Review: MAN ON A LEDGE (2012) | Casey's Movie Mania | Movie Reviews, Features & Others

Sunday, 12 February 2012

Review: MAN ON A LEDGE (2012)


On paper, MAN ON A LEDGE sounds intriguing enough as a knockout thriller with an exciting mix of PHONE BOOTH meets THE NEGOTIATOR with a dash of DIE HARD WITH A VENGEANCE. Unfortunately, the execution is a different thing altogether. What could have been a thriller filled with claustrophobic tension and edge-of-your-seat is sadly undermined by first-time feature director Asger Leth's lackluster direction and Pablo F. Fenjves's heavy-handed screenplay.

However, the movie opens promisingly as we follow Nick Cassidy (Sam Worthington) checks into the Rossevelt Hotel in downtown Manhattan one morning. He orders an expensive last meal, writing a suicide note, and ready to take action by climbing out the window. True to the title, he steps on the ledge and he's ready to jump in no time. It doesn't take long before the onlookers below spotted him from above and more people starts to gather around in the streets. The NYPD is quick to arrive at the scene and a TV reporter by the name of Suzie Morales (Kyra Sedgwick) is already there to report the breaking news nationwide. Apparently Nick specifically wanted alcoholic detective Lydia Mercer (Elizabeth Banks) to come over or else he'll jump off the ledge.

In the subsequent flashbacks, we learn that Nick is actually an ex-cop who was facing tough time coping with the 25-year prison sentence for a crime he didn't commit -- a theft of a multimillion-dollar diamond owned by the wealthy David Englander (Ed Harris). He believes he was being framed and he's determined to clear his name at all cost. When he learns his father passed away from his ex-partner and best friend, Mike Ackerman (Anthony Mackie), he takes his chance to escape from the funeral. A chase ensues, and he ends up surviving a car accident after a near-death collision by an oncoming train.

As Lydia tries her best to talk him down, little does she know Nick is actually stalling a great amount of time so his younger brother Joey (Jamie Bell) and Joey's sexy girlfriend Angie (Genesis Rodriguez) able to break into David Englander's office building in attempt to steal the diamond inside the high-tech vault that have put Nick into prison at the first place.

For a while there, especially during the first half, director Asger Leth does pull off some worthy thrills and scenes involving Nick stands on the ledge above 21st floor of Roosevelt Hotel is certainly vertigo-inducing. But he fails to sustain interest as the movie goes by. Another problem here is Pablo F. Fenjves's inconsistent and highly preposterous screenplay. Anybody expecting a smart payoff will be dumbstruck by how improbable and dubious the whole thing plays out here once the big picture is made loud and clear. Meanwhile, the heist alone is particularly a letdown since there is little sense of intrigue -- I mean, watching two inexperienced safecrackers (Jamie Bell, Genesis Rodriguez) who spends most of the time wisecracking and bantering against each other, is really hard to take the movie seriously.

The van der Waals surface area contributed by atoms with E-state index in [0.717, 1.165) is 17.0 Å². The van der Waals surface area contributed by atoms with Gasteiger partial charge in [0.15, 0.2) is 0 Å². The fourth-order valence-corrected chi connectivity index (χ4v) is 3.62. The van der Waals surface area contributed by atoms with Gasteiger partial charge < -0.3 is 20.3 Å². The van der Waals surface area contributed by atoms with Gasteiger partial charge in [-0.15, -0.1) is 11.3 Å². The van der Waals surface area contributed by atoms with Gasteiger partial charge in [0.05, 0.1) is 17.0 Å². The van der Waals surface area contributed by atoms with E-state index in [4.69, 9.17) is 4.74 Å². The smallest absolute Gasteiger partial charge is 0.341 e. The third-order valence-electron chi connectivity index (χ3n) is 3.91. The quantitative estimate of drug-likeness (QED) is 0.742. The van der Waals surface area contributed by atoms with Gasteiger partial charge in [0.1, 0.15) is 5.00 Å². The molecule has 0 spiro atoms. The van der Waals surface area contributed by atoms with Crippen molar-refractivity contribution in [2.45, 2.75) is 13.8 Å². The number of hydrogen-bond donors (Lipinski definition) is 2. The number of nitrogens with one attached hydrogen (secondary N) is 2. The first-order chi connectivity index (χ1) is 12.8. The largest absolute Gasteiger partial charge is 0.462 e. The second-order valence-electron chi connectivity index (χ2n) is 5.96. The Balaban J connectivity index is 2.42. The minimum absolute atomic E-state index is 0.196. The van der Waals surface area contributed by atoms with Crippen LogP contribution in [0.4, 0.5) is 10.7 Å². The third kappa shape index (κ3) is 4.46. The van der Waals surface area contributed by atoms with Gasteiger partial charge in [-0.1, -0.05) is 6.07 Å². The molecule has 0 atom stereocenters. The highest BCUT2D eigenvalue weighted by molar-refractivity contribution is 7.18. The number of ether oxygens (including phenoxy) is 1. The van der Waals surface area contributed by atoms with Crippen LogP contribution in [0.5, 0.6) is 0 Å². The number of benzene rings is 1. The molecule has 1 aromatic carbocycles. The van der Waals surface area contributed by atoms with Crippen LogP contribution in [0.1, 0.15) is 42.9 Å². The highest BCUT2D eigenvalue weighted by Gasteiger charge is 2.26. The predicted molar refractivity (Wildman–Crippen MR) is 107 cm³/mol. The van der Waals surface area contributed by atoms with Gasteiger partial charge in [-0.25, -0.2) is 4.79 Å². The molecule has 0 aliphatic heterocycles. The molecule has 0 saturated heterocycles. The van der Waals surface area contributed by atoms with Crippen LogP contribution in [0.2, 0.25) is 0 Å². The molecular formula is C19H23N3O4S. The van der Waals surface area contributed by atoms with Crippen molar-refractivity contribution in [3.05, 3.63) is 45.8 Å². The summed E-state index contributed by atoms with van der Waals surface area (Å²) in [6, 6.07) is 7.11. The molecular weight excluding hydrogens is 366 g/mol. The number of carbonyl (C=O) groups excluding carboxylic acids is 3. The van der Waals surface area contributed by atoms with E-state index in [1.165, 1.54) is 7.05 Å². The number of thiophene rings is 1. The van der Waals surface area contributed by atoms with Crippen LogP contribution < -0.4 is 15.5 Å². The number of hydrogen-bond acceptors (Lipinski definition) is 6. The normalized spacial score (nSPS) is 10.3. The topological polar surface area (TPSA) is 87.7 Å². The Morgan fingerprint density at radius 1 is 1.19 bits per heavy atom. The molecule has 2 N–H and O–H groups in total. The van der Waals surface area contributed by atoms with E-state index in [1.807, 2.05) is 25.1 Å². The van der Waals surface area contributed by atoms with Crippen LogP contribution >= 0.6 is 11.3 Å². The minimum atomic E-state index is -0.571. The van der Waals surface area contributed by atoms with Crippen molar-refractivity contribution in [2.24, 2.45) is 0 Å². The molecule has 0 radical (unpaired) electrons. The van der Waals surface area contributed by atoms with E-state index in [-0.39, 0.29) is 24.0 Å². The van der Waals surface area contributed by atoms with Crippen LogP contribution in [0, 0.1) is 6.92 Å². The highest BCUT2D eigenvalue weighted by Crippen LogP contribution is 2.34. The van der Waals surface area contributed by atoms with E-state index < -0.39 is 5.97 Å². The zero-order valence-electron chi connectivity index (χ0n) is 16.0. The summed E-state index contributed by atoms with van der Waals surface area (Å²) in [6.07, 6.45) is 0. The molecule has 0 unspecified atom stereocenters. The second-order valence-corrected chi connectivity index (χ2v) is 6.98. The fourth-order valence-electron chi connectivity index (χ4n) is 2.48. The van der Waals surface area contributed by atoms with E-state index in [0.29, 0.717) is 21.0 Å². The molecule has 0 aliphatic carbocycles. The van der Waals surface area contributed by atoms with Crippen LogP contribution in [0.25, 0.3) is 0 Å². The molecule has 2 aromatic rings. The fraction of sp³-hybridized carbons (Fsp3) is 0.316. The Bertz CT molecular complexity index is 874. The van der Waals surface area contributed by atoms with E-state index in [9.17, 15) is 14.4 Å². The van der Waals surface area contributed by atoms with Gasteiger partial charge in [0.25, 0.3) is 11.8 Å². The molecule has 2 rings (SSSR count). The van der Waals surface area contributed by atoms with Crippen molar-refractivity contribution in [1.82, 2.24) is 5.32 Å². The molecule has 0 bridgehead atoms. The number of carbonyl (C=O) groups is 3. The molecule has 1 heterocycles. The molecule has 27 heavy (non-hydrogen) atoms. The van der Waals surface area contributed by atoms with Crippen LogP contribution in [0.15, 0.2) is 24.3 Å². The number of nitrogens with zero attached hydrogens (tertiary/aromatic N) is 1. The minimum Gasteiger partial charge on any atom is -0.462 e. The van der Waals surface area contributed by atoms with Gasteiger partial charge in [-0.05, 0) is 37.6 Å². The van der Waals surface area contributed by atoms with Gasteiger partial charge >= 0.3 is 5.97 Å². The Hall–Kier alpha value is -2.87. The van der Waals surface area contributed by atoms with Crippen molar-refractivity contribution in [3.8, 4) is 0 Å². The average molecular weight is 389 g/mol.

The cast are average at best -- Sam Worthington is mostly bland in his lackluster performance crippled with a noticeably unconvincing American accent. Elizabeth Banks is sadly miscast as an alcoholic detective trying to make things right. She doesn't look convincing at all playing a tortured figure, since she spends most of the time oozing radiant smile and sweet confidence -- a definite sign of miscalculated expression. Jamie Bell goes through the blind motion as Joey, while Genesis Rodriguez is particularly cast as a mere sex object. How else can you explain that the filmmakers are more preferable to showcase her body rather than her acting talent? In one unnecessary scene aimed for the sake of cheap titillation, she is seen stripping to her undies and revealed her pushup bra at the same time during a heist. Later she puts on her skintight black leather catsuit, just to slide herself into the airshaft. Lastly, Ed Harris hams it up in his awfully cartoonish performance as an evil real estate tycoon.

Finalizing the movie is the far-fetched ending that breaks all the leaps of logic imaginable. Oh, there are some much-needed action scene towards the climactic finale, albeit in the silly way. To top that off, the movie suspends further disbelief by witnessing Nick willing to run over the ledge and jumps off the building for the sake to catch up with David Englander below the street (No, I kid you not) -- and I was particularly dumbfounded when I watched that scene. Then there's a preposterous coda involving a celebration of freedom Nick has finally gets and a marriage proposal between Joey and Angie in a crowded bar. Such scene is definitely questionable. Despite their quest to prove Nick's innocence, I'm surprised that neither Nick nor Joey and Angie are being charged for breaking the law especially after all the stunts they have pulled off.

MAN ON A LEDGE is sadly a wasted opportunity. Had Asger Leth and Pablo F. Fenjves put more considerable effort to make things sensible, the movie would have worked better.

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